To explain recent conflicts in countries such as Syria or Sudan, observers have been quick to point their fingers at proximate causes specific to our times: the power vacuum created by the end of the Cold War offered opportunities for rebels to fill the void; the recent globalization of trade flooded the developing world with cheap arms; rising global consumer demand generated new struggles over oil and minerals; jihadist groups spread using networks of fighters trained in Afghanistan and Pakistan.
Yet such explanations miss a bigger picture. If we extend the time horizon beyond the Cold War to include the entire modern period -- from the American and French revolutions to today -- we can see repeating patterns of war and conflict. These patterns are related to the formation and development of independent nation-states.
Until the eighteenth century, empires, dynastic kingdoms, tribal confederacies, and city-states governed most of the world. This changed when nationalists introduced the notion that every “people” deserved its own government. They argued that ethnic likes should rule over likes. In other words, Slovaks should be governed by Slovaks, not the House of Hapsburg; and Americans by Americans, not the British crown. Over the past two centuries, in wave after wave of nation-state formation, this new principle of political legitimacy transformed the world.
In most places, two distinct phases of conflict accompanied this transition: first, violence related to the creation of the nation-state itself, and second, an often bloody struggle over which ethnic or national groups would hold power in the newly established state, and over where the country’s final borders would settle.
Roughly a third of present-day countries have fought violent wars of independence that united, if only temporarily, the diverse inhabitants of colonial or imperial provinces against their overlords. But many of the resulting nation-states endured even worse violence after independence was won because the like-over-like principle bred further conflict among the victors themselves.
Imperial governments had often recruited members of specific minorities into the colonial army and bureaucracy. (The classic example was the Belgian preference for Rwanda’s Tutsi minority over its Hutu majority to staff the country’s colonial administration.) In other former colonies, the elites of the more assimilated and educated groups controlled the post-imperial state’s nascent bureaucracies and security apparatuses, a fact that other groups resented as a break with the like-over-like principle. More important, many new governments lacked the political power and resources to reach out to the entire population and overcome colonial-era inequalities. This made nation building more difficult and ethnic patronage more likely. Large segments of the population thus remained politically marginalized.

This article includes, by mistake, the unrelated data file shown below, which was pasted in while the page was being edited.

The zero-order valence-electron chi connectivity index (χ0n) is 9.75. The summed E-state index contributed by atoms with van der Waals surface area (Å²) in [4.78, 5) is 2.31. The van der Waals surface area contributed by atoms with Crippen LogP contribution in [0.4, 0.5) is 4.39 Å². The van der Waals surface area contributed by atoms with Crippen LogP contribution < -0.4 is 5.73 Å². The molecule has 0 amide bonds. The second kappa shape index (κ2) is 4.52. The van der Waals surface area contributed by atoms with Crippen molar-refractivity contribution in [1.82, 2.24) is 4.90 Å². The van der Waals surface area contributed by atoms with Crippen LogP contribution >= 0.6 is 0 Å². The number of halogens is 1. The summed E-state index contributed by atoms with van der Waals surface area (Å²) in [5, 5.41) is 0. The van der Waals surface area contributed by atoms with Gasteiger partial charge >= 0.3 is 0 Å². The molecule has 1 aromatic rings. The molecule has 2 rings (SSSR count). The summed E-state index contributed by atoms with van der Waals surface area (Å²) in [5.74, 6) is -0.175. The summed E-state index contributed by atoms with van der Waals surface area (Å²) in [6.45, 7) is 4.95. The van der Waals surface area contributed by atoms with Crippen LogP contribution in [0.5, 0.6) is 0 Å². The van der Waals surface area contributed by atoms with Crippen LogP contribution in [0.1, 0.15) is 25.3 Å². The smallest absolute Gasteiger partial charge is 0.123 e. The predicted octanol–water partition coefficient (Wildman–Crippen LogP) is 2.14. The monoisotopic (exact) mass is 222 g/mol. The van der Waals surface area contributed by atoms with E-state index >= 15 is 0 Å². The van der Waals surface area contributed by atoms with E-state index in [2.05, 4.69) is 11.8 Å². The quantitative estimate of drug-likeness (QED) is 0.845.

Whatever its origins, ethnopolitical inequality was perceived as a scandal once nationalism had been accepted as the guiding principle of legitimacy. This made it easier for opposition leaders to mobilize followers and stage armed rebellions against exclusionary regimes. Data from every country in the world since 1945 demonstrates a tight correlation between such inequality and conflict: an increase in the size of the politically excluded population by 30 percent increased the chances of civil war by 25 percent. Almost 40 percent of independent countries today have experienced at least one ethnopolitical rebellion since World War II. It is important to note that these countries are not more ethnically diverse than those at peace. It is therefore not diversity per se, but political inequality, that breeds conflict.
Of course, other factors play a role as well, including the repressive capacity of the state: After all, it is much harder to organize a guerrilla army in northern China than in Somalia. Civil wars are also more likely to break out in poorer countries where it is more economically important to have connections to the government. Finally, not all politically marginalized ethnic groups have an educated leadership capable of forming a political movement or staging a rebellion.